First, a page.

How different is life in the world today, with the growing sophistication of humankind that gives the lie to what once was reasonable and proper: acquiescing to near total dependence upon the power of the Almighty. Our social and cultural climate today is instead almost entirely dependent on our own ability to use the earth and all that it contains to mold our future. We have become, for all intents and purposes, exclusively reliant upon ourselves to recreate the world in our image and likeness. That is the crux of the matter. We can manage this life, and we have conceded that with or without God we are not going to be spared its pains. We have chosen to power through life with all of its joys and sorrows, rightfully independent of a father-figure God.
As a result of a secular and earthbound sense of right and wrong, good and evil, the number of Catholics who profess and live with fidelity and devotion to their religion and its principles has declined considerably over the past 20 years. The statistics say that there are 1.2 billion Catholics in the world today. But what does that number really mean? Practically speaking, churches are closing almost on a daily basis. There are too few Catholics attending worship on a regular basis to keep so many churches functioning, and too few men (for we are still a patriarchal society) being ordained to the priesthood to serve their needs. The pandemic that began last year has only exacerbated the situation.
National conferences of bishops, particularly in the United States, seem to carry on as if everything is just as it was 50 years ago when the church was in its heyday. A sense of urgency is missing. The Vatican, with its numerous offices and dicasteries, takes an apparently laissez-faire attitude, attempting to function as it did in the 1960s and the glory days of the church. If there are changes made over the years, they are simply cosmetic and hardly transformational. The grand cathedrals and churches of Europe are largely museums, and those who go in to visit are either there as tourists to admire and wonder at the glory of the past or nostalgists who are saddened as they remember and reminisce about what used to be.
In other words, it may safely be concluded that humankind has outgrown religion. Yuval Noah Harari, an historian and professor who has written several popular books, dismisses religion in just a few words. It is, he says, “a collection of stories we tell ourselves.”
But look at the “stories” that we are throwing away. Have we forgotten that Christianity, above all, kept people together with a common purpose and goal for centuries and was the force behind our modern civilization? Religion created order. Religion helped people to live a moral life in harmony with creation. Religion was the backbone of society. Roman Catholicism dominated the European scene for hundreds of years to create a vibrant culture that is still with us. Cast aside, we, the faithful remnant, complain and wring our hands. But as we complain we still remain, weak but not defeated. Must we live only in nostalgia?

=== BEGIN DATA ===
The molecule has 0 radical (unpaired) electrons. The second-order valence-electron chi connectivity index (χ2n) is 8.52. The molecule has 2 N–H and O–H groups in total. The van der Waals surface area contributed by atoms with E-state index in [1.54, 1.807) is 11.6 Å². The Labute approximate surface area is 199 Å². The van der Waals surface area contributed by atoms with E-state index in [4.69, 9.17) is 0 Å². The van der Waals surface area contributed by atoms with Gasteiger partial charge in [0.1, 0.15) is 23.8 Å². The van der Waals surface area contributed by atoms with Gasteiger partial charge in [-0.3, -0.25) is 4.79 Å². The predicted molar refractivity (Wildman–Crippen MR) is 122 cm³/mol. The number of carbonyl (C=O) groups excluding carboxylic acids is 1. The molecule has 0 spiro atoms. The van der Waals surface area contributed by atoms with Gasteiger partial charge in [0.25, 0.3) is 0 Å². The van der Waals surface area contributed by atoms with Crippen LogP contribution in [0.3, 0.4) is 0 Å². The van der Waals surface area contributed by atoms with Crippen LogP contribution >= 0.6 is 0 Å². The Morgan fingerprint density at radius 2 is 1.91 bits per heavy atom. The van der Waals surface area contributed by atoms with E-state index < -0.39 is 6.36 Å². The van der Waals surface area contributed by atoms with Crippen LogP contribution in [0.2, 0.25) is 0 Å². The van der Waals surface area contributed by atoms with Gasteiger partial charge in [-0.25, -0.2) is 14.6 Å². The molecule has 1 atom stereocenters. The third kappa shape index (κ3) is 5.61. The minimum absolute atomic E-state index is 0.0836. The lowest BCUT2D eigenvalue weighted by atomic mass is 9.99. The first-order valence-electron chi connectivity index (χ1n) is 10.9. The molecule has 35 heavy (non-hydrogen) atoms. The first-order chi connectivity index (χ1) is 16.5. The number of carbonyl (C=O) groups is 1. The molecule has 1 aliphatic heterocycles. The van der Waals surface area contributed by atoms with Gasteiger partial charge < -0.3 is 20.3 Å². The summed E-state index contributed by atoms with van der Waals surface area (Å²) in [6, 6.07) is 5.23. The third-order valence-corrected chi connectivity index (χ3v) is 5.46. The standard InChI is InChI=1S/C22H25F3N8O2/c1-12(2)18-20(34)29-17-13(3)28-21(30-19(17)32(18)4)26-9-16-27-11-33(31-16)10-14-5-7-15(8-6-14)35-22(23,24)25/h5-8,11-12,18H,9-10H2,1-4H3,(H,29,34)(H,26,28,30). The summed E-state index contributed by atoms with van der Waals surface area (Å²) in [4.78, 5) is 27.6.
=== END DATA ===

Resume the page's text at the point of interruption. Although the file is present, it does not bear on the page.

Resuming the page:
Here is what noted physicist, confessed atheist, and author of a recent bestseller Until the End of Time, Brian Green, says about religion, extolling its value:
There’s a tendency, certainly among some scientists I know, to judge religion by whether or not it gives us factual information about an objective reality. That’s not the right yardstick. There are many others who recognize that the value of religion is found in its capacity to provide a sense of community, to allow us to see our lives within a larger contest, to connect us through ritual to our forebears, to alleviate anxiety in the face of mortality, among other thoroughly subjective benefits. When I’m looking to understand myself as a human, and how I fit in to the long chain of human culture that reaches back thousands of years, religion is a deeply valuable part of that story.
I, a theist, could not have said it better. The days of Catholicism, Christianity, and other forms of religious expression are not over. It is not time to throw in the towel and give in to despair. “Hope springs eternal in the human heart,” wrote Alexander Pope in “An Essay on Man.”
How did we devolve into the situation in which we find ourselves? Apart from the evolving condition of humanity-in-the-world and our growing sophistication as the populators of planet earth, religious leadership has failed us. The authoritarian Roman Catholic Church has intentionally created a subservient and ill-informed body of faithful sheep. It was purposeful, lest a well-informed laity disturb the status quo and the infallible authority of the hierarchy. As a result, most of our people, not only Catholics but Christians in general, know very little about the deeper meaning of scripture, about the primacy of being disciples of Christ, about what is means to truly live a Christian life.
We, professed and confessed Christians, have become victims of a hierarchical structure that has left us in the shadows of truth and right living. In that sense we are also a part of the problem of the gradual erosion of religious faith in the world. Religion has the right and power to be in the vanguard of the moral conscience of our society, but in order to do that we need to grow up, change radically, to look like and be something that fits into the 21st century and beyond.